BY PROBLEM MASAU
EMBATTLED President Emmerson Mnangagwa has turned to Political Actors Dialogue (Polad) members to help him arrest the economic turmoil characterised by sky-rocketing prices of goods and services.
Speaking after meeting the Polad principals on Thursday at State House, Mnangagwa acknowledged that the country was in an economic mess, but pointed fingers at “economic saboteurs”.
Polad was set up by Mnangagwa after the disputed 2018 elections and is made up of losing presidential candidates from obscure opposition political parties.
“Help me to find economic saboteurs and deal with them,” Mnangagwa pleaded.
“We have established that some members of the business community were involved in fuelling the parallel market, thereby destabilising our local currency.
“Our economy has been under attack from unscrupulous and nefarious individuals and syndicates bent on sabotaging our way of life.”
Some basic commodities such as cooking oil have disappeared from supermarkets while others have been priced beyond reach, of many as the local currency keeps falling in value.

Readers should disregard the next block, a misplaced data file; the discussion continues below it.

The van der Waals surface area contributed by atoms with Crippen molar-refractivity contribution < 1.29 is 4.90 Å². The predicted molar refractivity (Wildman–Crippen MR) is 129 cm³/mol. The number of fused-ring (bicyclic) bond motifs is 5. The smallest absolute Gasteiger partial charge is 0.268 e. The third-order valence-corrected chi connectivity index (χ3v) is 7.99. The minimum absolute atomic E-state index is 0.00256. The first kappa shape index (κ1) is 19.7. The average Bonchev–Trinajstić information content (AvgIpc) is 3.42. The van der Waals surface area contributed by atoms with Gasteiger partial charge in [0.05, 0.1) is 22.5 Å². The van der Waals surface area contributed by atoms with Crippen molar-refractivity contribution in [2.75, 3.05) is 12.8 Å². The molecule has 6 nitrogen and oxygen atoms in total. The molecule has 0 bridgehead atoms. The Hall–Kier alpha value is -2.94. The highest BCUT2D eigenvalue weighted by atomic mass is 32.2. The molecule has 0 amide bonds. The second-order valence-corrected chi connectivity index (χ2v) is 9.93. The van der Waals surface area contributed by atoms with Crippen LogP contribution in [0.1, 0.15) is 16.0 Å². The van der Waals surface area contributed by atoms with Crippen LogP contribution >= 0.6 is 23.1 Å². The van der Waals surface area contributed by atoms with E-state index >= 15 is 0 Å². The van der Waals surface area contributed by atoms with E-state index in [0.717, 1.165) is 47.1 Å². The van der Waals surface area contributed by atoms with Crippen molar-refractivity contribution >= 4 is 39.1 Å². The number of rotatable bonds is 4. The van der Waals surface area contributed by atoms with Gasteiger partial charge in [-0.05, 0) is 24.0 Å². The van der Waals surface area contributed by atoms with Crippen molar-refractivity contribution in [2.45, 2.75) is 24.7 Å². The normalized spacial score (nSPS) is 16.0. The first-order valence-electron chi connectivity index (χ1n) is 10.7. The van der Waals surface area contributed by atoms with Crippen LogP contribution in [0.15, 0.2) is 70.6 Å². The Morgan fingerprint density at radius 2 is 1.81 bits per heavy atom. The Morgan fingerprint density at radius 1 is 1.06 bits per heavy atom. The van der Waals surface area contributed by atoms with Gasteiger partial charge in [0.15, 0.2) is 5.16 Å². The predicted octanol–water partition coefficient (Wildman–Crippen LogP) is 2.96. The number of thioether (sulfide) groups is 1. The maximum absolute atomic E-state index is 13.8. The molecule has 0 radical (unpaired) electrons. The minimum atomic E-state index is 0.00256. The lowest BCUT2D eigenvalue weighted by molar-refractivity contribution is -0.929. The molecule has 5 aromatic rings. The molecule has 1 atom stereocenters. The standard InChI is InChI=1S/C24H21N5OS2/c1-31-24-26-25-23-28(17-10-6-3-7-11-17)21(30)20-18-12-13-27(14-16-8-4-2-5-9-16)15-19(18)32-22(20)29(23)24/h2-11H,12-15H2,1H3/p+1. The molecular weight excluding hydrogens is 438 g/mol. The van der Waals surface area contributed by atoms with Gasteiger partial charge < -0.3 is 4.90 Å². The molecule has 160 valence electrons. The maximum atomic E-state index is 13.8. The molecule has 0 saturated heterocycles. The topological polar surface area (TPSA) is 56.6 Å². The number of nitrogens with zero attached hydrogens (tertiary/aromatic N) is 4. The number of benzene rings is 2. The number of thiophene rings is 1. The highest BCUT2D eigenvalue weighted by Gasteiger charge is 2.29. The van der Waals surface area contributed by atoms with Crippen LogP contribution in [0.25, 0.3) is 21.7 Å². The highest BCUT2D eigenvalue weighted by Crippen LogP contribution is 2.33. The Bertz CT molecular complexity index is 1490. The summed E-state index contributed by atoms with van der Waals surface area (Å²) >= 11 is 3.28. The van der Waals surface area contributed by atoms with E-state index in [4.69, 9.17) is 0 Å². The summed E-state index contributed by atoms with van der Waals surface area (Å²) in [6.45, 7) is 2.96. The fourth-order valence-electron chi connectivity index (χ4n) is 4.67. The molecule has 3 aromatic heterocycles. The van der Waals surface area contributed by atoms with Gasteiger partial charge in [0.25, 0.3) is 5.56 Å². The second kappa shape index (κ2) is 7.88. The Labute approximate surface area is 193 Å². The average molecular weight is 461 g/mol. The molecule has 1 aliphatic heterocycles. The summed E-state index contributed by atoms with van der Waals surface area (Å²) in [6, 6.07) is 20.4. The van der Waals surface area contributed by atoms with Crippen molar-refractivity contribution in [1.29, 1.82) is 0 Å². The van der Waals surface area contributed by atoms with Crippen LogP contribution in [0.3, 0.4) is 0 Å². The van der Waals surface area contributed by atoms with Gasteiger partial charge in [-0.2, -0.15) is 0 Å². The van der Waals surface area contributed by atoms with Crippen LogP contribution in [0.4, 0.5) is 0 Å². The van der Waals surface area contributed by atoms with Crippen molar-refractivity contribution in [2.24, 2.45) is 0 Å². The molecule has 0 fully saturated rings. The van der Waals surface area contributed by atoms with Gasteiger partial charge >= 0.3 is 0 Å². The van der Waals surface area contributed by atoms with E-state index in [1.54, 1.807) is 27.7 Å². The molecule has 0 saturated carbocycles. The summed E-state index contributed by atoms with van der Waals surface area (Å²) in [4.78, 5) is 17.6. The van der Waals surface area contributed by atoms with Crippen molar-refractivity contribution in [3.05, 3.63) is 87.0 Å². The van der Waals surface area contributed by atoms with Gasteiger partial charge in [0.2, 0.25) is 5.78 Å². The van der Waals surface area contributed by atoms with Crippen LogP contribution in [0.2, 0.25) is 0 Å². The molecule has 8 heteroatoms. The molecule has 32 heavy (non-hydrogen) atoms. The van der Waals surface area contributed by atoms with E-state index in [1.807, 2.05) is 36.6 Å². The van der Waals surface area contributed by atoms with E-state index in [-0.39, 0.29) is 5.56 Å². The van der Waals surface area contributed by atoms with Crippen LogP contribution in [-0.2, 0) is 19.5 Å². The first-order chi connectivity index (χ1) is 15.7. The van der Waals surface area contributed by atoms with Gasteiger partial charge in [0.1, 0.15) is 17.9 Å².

On Thursday, the Consumer Council of Zimbabwe said a consumer basket for a family of five had shot to $120 000, up from $98 000 from April as inflation continues on an upward trend.
In a bid to arrest the economic decline, Mnangagwa announced a basket of measures such as banning banks from lending, but later reversed the decree following an outcry.
Early this week, government lifted import tariffs to allow Zimbabweans to buy groceries across the borders.
“The onslaught has created hardships for our citizens due to the inflationary pressures caused by speculation on our local currency. I believe that these activities have been caused by a third hand whose objective is to interfere and derail our national development trajectory,” Mnangagwa told the Polad members.
Inside sources revealed that Polad members continued to enjoy taxpayers’ money in never-ending workshops disguised as strategic meetings.
Political analysts said there was no need to continue pampering Polad members.
Political analyst Pardon Taodzera said: “Nothing tangible has come out from Polad members in the past four years. They have to push for electoral reforms.
“They have failed to convince the United States and its allies to remove the sanctions. They have failed to contribute meaningfully to the economy yet they continue to abuse state resources.”
There was uproar last year when Mnangagwa gave Polad members Isuzu D-Max double-cab vehicles, which cost around US$60 000 each.
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